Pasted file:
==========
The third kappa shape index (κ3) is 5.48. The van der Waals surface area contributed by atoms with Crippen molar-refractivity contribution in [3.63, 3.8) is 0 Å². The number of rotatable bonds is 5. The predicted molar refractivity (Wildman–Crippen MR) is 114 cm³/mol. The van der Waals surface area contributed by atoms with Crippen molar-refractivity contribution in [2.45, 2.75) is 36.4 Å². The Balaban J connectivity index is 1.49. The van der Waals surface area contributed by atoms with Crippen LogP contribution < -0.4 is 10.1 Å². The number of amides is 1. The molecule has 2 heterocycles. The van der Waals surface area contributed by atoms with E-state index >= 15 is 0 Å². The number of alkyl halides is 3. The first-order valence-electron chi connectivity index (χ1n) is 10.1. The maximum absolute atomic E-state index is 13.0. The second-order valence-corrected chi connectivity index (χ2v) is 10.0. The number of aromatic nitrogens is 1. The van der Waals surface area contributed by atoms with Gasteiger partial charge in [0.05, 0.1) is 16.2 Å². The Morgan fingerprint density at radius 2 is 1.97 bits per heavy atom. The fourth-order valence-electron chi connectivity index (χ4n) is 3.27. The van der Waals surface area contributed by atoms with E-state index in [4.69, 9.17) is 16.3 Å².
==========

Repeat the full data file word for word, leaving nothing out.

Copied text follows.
The third kappa shape index (κ3) is 5.48. The van der Waals surface area contributed by atoms with Crippen molar-refractivity contribution in [3.63, 3.8) is 0 Å². The number of rotatable bonds is 5. The predicted molar refractivity (Wildman–Crippen MR) is 114 cm³/mol. The van der Waals surface area contributed by atoms with Crippen molar-refractivity contribution in [2.45, 2.75) is 36.4 Å². The Balaban J connectivity index is 1.49. The van der Waals surface area contributed by atoms with Crippen LogP contribution < -0.4 is 10.1 Å². The number of amides is 1. The molecule has 2 heterocycles. The van der Waals surface area contributed by atoms with E-state index >= 15 is 0 Å². The number of alkyl halides is 3. The first-order valence-electron chi connectivity index (χ1n) is 10.1. The maximum absolute atomic E-state index is 13.0. The second-order valence-corrected chi connectivity index (χ2v) is 10.0. The number of aromatic nitrogens is 1. The van der Waals surface area contributed by atoms with Gasteiger partial charge in [0.05, 0.1) is 16.2 Å². The Morgan fingerprint density at radius 2 is 1.97 bits per heavy atom. The fourth-order valence-electron chi connectivity index (χ4n) is 3.27. The van der Waals surface area contributed by atoms with E-state index in [4.69, 9.17) is 16.3 Å².